Slate, (the name he likes to go by) is a lawyer dealing with psychological problems after the death of his family in an accident. He takes to living on a boat and runs a bar on the beach. In his spare time he finds missing people for clients. A man called Kramer approaches him to find his missing daughter. He doesn’t think the police are doing enough to find her. Slate arrives in the city, but is only there two days when a captain from the Homicide Division gets in touch. Kramer’s body has been found on the railtrack, with Slate’s business card in his pocket. Is there a link between the missing girl and the death of her father? What part do Kramer’s wife and son play? Sally, the missing girl’s sports coach becomes involved. It is a good story, well written and I look forward to reading more Slate stories in the future.

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Review of 27 (Twenty Seven) by R J Heald

27 (Twenty-Seven): Six Friends, One Year27 (Twenty-Seven): Six Friends, One Year by R. J. Heald
My rating: 4 of 5 stars

Six friends, all now aged twenty seven, re-unite several years after leaving university. Life has treated them all differently since those days and the story is told through each individual character. Dave, coasting through life finds he is made redundant on his birthday. Andy and Renee are married. Katie has just returned from teaching in India. Steve has his own business. James, the most successful of them all, has a high powered job, a happy marriage and is the only one of the seven with a child, and is envied by the rest. But all is not as is seems, they all get invited to a wedding and you’ll need to read the book to find out what happens!

This book was recommended to me and I enjoyed reading it. I liked the characters.

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Today’s Guest Post by Laurence O’Bryan

The Manhattan Puzzle by Laurence O’Bryan is published today. I am delighted to welcome him as a guest on my blog and wish him every success with his latest book.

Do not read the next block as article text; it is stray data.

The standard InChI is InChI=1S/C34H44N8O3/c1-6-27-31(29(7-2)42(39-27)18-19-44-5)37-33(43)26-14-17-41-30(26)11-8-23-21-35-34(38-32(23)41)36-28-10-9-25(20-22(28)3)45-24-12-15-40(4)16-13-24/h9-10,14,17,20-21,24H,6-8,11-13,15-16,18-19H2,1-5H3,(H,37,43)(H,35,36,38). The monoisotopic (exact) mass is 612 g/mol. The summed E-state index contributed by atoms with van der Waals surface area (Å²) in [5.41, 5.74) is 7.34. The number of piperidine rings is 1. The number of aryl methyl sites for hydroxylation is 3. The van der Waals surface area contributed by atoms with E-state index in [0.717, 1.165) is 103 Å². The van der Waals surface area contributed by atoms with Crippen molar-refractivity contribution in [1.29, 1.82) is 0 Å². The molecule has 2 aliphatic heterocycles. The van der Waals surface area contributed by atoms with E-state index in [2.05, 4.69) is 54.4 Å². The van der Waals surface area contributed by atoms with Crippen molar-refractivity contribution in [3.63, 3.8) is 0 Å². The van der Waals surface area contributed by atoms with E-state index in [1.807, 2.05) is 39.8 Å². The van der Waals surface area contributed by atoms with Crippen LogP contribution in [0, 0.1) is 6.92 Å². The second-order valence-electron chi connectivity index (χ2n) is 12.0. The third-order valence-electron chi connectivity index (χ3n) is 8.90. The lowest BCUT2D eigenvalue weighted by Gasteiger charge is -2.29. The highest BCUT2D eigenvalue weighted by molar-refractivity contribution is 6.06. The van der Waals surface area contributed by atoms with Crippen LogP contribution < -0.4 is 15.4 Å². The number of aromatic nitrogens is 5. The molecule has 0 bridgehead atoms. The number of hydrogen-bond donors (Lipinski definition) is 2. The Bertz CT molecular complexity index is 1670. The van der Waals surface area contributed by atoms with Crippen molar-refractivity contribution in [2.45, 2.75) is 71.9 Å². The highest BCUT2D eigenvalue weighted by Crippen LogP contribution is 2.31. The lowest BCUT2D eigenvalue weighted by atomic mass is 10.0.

The Themes of The Manhattan Puzzle
By Laurence O’Bryan

What has been hidden in Manhattan by the most powerful people on earth?
What would you do to a Manhattan banker who treated ordinary people like slaves?
What magic is buried under Manhattan that allows it to rise again from anything the world throws at it?
These are the themes of The Manhattan Puzzle. The story sees Sean and Isabel (my characters from The Istanbul Puzzle and The Jerusalem Puzzle) reunited in Manhattan at the headquarters of one of the world’s largest banks, BXH. There’s been some grisly murders, and now the plot takes a new twist. The contents of the book they found in Istanbul are revealed.
My personal journey with this story grew out of my disgust at the financial crisis that has brought many so low. I am interested in the myths and the beliefs of those who value money above everything.
But The Manhattan Puzzle is about other things too. For instance, what would you do if your partner didn’t come home one night? And what would you think if the police turned up at your door the next day looking for him?
Relationships are under stress everywhere, because of the demands placed on us by our jobs, but few of us will face what Isabel has to face when Sean goes missing.
There is violence from the start in The Manhattan Puzzle too, but the opening has a woman inflicting it on a man. I am tired of reading about men inflicting sexual violence on women. I think it’s time for the handcuffs to swap wrists. And they certainly do in The Manhattan Puzzle. You can download the first chapter here as a pdf.
But don’t get me wrong. I love Manhattan. It’s a city in a snow globe of dollar bills. So look in your bookstore and on your E-readers and order it too, if you want.
To visit: http://www.lpobryan.com
And thanks for reading this and for buying The Manhattan Puzzle, if you do. I hope you find it entertaining and the themes interesting.